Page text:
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Are Outcomes Better in Afghanistan?


Author(s): Scott Douglas Jacobsen

Publication (Outlet/Website): Medium (Humanist Voices)

Publication Date (yyyy/mm/dd): 2018/03/19

There is an increase in the quality of outcomes based on reportage about Afghanistan. For the last 15 years, Afghanistan has made progress in the health outcomes for its citizenry.

This is “especially for women and children,” even in spite of the insecurity well-known in the country. The basis for the improvements are from large-scale partnership models with non-governmental organizations as the deliverers of service.

One report, “Progress in the Face of Insecurity: Improving Health Outcomes in Afghanistan,” (2018) talked about the health gains undergirded through the expansion of the healthcare system and health services for the population.

ReliefWeb reported that the growth has been strong and sustained since 2003. As the World Bank described, “These improvements were in fact larger than in more secure provinces in the country. However, rising insecurity since 2010 has slowed some of these gains.”

Public Finance International reports that there is a long path ahead for the parity of Afghani health outcomes with the world in general.

The World Bank County Director of Afghanistan explained, “Long-term focus and investment by the government of Afghanistan and many partners has moved the country forward on health, despite many challenges… Afghanistan still has a long way to go to ensure quality health services for all, and we look forward to be a being a partner in that effort.”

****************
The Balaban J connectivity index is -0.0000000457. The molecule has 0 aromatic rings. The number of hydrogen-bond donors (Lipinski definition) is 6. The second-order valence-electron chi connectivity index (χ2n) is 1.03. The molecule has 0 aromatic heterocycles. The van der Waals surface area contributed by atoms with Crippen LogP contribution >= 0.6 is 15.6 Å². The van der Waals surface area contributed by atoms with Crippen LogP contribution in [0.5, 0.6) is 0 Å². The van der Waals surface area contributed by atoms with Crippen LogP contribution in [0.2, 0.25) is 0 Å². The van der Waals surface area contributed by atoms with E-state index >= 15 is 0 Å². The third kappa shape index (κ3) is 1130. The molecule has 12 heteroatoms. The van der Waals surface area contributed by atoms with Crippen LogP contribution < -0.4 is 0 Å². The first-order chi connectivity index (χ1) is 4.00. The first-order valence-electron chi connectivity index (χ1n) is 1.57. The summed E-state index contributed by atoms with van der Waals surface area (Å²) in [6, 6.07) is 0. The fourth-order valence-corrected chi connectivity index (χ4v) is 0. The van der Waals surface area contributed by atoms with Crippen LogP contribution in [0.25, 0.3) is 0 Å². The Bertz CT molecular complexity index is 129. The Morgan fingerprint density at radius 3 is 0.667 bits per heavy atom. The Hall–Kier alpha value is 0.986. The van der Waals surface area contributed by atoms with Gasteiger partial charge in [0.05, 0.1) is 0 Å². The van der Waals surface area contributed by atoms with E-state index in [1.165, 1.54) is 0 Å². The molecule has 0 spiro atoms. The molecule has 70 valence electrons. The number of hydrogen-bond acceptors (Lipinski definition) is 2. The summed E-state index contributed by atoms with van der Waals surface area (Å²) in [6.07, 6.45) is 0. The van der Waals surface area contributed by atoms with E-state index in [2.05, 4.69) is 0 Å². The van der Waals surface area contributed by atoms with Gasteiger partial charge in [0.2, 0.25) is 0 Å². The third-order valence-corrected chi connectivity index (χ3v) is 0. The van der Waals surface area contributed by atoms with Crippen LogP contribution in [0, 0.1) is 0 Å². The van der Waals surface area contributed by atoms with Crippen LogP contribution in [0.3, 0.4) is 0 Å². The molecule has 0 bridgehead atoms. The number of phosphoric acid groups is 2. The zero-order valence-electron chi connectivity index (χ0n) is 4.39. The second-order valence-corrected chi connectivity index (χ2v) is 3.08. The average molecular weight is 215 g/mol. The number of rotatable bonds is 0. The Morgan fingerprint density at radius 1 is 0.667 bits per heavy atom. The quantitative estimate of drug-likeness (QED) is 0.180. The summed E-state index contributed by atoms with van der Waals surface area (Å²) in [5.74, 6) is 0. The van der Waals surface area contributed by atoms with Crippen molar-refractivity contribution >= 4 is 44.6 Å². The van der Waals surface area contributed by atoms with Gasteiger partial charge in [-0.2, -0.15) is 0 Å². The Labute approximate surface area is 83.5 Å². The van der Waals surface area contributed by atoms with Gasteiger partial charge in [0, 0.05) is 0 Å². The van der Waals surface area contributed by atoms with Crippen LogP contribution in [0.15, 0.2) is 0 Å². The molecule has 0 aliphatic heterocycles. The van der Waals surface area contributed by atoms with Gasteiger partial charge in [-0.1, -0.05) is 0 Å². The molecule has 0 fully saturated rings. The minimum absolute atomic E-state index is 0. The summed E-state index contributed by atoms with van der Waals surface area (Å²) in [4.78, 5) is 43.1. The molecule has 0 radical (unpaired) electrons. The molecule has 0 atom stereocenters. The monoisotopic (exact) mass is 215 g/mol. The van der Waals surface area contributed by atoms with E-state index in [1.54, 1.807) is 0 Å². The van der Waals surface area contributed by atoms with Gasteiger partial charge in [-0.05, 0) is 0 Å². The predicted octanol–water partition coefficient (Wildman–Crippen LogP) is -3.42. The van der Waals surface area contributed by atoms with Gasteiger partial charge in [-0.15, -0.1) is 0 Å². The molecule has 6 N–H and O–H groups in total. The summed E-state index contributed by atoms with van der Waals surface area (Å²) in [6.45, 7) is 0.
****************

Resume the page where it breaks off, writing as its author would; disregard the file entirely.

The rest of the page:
The more insecure the areas in Afghanistan then the more the maternal health rate of improvement has slowed. The World Bank made a recommendation for the local health service delivery methods to become autonomous in order to improve outcomes.

More investment in monitoring and information is said to help improve the outcomes too. Fewer children are dying before the age of 5. It dropped 34% from 2003 to 2015. Women seeing a qualified health professional increase at a rate of 3.5% per year in addition to the use and contraceptives and births assisted by those skilled professionals.

“Afghanistan’s health gains despite continuing insecurity is a story from which the world has much to learn,” the World Bank Group Senior Director of Health, Nutrition and Population, Tim Evans, explained, “Rather than retreating and unravelling in adverse conditions, the health system is driving forward to secure the health of all citizens — especially mothers and children — drawing on deep reservoirs of local ingenuity.”


In-Sight Publishing by Scott Douglas Jacobsen is licensed under a Creative Commons Attribution-NonCommercial-NoDerivatives 4.0 International License. Based on a work at


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